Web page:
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Title: Computational biology study into the genetic causes of Long QT syndrome
Author: Wang, Chong
Awarding Body: Ulster University
Current Institution: Ulster University
Date of Award: 2012
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Electrocardiography (ECG) records a complex curve composed of several waves (P, QRS and T) representing the electrical activity in the heart. Long QT syndrome (LQT) refers to a group of heart conditions and derives its name from the ECG interval ranging from the beginning of the QRS to the end of the T wave. Several LQT subtypes have been identified; together, the first three subtypes account for approximately 80% of the reported disease cases. Genetic mutations in cardiac ion channels have been identified as a cause of LQT. The details of how genetic and other elements interact to modulate the translation of genetic defects to lethal arrhythmias is not fully understood. The aim of this thesis is to develop computational biology techniques that facilitate the investigation of the (I) molecular properties of cardiac channel proteins and their role in the electrical behavior of cardiac cells and tissue, and (II) interplay of genetic and other factors in LQT arrhythmogenesis. Adopting an in silica approach, the particular objectives of this thesis are (1) to investigate the structure-function relationship of cardiac channel proteins; (2) to develop computational models correlating the molecular processes of cardiac channel proteins with the electrical dynamics of cardiac cells and tissue; (3) to investigate the role of genetic mutations in LQT arrhythmogenesis; (4) to investigate the interplay of genetic predisposition and other modifiers in the modulation of LQT arrhythmogenesis; and (5) to develop and evaluate mathematical and computational techniques facilitating multiscale modeling and simulation in biology. In addressing the listed aims and objectives, we have developed and evaluated a number of computational biology techniques in the stated areas. Studying the LQT with our tools on several levels of biological organization (cardiac ion channels, cells and tissue), we have generated a number of plausible hypotheses on the mechanisms underlying LQT.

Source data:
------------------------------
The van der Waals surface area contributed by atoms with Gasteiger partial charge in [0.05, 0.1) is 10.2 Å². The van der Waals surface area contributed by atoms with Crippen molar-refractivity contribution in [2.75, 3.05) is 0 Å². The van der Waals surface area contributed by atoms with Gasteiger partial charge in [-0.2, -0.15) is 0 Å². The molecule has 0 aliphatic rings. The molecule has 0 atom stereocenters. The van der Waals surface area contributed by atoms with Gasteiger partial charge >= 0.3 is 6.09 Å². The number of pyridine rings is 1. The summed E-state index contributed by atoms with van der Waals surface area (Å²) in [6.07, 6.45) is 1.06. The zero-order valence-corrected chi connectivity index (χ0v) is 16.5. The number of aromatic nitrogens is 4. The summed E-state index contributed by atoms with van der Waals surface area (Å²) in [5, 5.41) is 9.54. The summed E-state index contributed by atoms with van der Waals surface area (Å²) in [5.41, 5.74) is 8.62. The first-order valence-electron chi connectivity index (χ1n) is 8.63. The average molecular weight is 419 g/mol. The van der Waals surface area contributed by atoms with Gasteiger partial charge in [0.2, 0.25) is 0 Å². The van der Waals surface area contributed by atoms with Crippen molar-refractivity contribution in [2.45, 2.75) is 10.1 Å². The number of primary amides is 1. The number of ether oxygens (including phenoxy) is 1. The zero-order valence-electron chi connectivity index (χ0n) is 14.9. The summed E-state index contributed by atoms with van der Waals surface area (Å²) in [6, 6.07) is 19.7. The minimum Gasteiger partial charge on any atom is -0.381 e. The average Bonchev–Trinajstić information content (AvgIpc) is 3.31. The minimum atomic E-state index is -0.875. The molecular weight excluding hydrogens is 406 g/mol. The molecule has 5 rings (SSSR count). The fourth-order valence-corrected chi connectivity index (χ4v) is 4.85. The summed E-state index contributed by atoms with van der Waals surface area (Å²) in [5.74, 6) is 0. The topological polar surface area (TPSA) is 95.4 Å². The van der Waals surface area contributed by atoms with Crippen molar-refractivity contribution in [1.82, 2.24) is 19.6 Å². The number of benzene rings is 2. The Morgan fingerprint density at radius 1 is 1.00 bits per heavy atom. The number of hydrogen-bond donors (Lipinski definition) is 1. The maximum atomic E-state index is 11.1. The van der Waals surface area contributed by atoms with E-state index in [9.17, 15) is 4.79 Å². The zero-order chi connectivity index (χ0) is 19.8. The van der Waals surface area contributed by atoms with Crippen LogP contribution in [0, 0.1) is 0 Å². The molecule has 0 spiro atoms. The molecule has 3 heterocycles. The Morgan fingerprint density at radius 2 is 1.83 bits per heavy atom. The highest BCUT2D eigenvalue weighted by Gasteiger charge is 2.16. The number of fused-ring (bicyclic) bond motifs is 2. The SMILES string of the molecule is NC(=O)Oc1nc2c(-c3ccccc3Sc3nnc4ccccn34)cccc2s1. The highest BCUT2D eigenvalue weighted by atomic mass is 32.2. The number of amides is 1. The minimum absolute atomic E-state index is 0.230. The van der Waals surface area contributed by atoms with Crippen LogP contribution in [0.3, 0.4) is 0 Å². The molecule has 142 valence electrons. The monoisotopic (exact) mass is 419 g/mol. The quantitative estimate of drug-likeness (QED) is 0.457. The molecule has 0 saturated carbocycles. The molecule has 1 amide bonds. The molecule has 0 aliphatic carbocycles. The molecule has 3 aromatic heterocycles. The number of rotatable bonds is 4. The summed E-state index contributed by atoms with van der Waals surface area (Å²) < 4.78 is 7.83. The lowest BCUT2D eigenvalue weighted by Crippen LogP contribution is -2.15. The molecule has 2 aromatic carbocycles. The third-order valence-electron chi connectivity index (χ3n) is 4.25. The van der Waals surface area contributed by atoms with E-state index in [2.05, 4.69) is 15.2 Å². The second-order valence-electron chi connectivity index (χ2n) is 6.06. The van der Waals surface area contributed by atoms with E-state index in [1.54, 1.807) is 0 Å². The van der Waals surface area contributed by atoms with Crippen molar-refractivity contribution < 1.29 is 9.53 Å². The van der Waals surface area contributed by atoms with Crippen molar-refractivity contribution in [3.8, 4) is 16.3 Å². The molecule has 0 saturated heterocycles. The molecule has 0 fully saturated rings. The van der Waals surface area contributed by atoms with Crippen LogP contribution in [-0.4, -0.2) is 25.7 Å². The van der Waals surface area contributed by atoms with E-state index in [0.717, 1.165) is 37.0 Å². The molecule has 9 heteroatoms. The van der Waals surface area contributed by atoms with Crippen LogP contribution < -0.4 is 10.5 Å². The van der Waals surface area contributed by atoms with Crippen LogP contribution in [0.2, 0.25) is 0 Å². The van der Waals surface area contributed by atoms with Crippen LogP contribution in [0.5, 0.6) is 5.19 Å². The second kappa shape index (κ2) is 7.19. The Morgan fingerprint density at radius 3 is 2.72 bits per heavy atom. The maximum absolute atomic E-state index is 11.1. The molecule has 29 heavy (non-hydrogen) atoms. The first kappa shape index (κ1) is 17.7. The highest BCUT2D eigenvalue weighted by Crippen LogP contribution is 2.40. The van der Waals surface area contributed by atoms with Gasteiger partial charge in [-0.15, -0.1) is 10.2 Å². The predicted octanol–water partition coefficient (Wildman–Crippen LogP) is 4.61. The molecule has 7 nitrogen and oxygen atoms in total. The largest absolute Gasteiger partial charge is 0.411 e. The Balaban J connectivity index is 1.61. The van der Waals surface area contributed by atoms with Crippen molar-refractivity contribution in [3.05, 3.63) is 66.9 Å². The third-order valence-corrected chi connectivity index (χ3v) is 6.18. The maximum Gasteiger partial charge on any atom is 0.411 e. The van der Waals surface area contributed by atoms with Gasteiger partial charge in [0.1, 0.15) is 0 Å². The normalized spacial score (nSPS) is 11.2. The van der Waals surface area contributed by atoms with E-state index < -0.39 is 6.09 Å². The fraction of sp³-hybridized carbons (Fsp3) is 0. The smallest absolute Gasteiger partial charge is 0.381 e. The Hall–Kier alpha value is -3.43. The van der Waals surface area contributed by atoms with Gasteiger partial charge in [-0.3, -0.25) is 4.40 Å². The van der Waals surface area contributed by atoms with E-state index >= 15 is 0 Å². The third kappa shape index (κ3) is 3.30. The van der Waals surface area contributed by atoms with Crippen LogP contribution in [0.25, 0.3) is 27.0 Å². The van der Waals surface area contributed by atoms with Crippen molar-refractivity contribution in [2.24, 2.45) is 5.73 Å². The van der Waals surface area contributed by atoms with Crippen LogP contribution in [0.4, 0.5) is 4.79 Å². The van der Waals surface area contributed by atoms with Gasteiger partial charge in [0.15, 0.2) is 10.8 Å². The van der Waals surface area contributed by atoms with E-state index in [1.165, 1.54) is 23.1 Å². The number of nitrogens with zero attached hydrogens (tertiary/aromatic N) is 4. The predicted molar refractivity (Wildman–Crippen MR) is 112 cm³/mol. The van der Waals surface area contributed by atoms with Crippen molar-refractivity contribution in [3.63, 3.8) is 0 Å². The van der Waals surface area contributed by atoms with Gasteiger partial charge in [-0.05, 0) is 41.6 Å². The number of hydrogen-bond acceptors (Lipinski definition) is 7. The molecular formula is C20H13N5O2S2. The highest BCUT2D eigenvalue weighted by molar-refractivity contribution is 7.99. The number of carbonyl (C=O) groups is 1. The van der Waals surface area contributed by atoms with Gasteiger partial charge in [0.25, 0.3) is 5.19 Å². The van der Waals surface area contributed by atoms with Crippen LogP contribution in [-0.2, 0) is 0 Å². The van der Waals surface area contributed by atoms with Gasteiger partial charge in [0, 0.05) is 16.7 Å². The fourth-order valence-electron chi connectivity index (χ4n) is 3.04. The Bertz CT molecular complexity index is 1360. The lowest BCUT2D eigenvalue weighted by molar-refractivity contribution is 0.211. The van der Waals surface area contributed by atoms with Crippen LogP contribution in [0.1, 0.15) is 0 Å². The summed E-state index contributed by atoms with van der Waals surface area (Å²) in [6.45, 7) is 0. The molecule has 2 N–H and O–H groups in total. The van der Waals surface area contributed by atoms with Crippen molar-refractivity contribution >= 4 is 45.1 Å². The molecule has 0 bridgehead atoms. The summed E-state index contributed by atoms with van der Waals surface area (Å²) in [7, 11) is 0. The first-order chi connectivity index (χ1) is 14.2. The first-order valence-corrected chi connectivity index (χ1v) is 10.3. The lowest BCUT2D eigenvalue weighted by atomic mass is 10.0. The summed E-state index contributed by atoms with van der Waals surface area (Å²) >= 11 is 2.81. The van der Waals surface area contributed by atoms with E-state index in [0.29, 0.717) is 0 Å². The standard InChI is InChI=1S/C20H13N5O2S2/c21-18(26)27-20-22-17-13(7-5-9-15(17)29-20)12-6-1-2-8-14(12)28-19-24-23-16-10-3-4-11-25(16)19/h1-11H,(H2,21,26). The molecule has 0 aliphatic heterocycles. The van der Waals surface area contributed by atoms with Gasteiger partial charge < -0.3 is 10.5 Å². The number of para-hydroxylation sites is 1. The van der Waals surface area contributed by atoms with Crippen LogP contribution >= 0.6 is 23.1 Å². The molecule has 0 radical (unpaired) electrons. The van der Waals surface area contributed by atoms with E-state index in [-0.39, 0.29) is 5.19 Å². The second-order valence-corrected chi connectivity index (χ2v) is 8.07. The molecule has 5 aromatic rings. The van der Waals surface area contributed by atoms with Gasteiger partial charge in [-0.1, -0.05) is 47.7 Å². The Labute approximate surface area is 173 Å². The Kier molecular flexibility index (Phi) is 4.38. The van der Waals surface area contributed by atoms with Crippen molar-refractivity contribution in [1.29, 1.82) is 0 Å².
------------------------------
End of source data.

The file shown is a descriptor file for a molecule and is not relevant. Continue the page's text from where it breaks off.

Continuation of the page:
Supervisor: Not available Sponsor: Not available
Qualification Name: Thesis (Ph.D.) Qualification Level: Doctoral
EThOS ID:  DOI: Not available